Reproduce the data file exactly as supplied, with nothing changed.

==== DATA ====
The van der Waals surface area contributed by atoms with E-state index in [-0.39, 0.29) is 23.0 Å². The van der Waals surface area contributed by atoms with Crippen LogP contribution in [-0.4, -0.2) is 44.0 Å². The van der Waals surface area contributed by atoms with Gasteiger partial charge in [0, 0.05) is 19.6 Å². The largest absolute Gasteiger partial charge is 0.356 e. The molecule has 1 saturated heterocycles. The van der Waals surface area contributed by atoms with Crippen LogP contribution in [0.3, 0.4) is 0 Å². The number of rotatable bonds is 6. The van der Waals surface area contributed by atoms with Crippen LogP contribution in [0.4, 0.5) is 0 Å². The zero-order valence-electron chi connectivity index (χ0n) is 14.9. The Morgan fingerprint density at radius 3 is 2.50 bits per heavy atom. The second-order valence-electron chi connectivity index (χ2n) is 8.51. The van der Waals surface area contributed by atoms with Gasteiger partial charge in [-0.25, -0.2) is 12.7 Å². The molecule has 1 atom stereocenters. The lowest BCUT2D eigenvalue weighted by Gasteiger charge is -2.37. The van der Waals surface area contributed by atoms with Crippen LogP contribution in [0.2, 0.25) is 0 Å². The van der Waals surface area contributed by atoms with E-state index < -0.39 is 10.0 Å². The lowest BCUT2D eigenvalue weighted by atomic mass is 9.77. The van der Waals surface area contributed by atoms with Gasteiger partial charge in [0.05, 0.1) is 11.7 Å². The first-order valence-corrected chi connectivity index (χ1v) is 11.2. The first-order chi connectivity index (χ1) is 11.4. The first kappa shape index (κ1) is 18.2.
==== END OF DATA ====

The van der Waals surface area contributed by atoms with E-state index in [-0.39, 0.29) is 23.0 Å². The van der Waals surface area contributed by atoms with Crippen LogP contribution in [-0.4, -0.2) is 44.0 Å². The van der Waals surface area contributed by atoms with Gasteiger partial charge in [0, 0.05) is 19.6 Å². The largest absolute Gasteiger partial charge is 0.356 e. The molecule has 1 saturated heterocycles. The van der Waals surface area contributed by atoms with Crippen LogP contribution in [0.3, 0.4) is 0 Å². The number of rotatable bonds is 6. The van der Waals surface area contributed by atoms with Crippen LogP contribution in [0.4, 0.5) is 0 Å². The zero-order valence-electron chi connectivity index (χ0n) is 14.9. The Morgan fingerprint density at radius 3 is 2.50 bits per heavy atom. The second-order valence-electron chi connectivity index (χ2n) is 8.51. The van der Waals surface area contributed by atoms with Gasteiger partial charge in [-0.25, -0.2) is 12.7 Å². The molecule has 1 atom stereocenters. The lowest BCUT2D eigenvalue weighted by Gasteiger charge is -2.37. The van der Waals surface area contributed by atoms with Crippen LogP contribution in [0.2, 0.25) is 0 Å². The van der Waals surface area contributed by atoms with E-state index < -0.39 is 10.0 Å². The lowest BCUT2D eigenvalue weighted by atomic mass is 9.77. The van der Waals surface area contributed by atoms with Gasteiger partial charge in [0.05, 0.1) is 11.7 Å². The first-order valence-corrected chi connectivity index (χ1v) is 11.2. The first-order chi connectivity index (χ1) is 11.4. The first kappa shape index (κ1) is 18.2.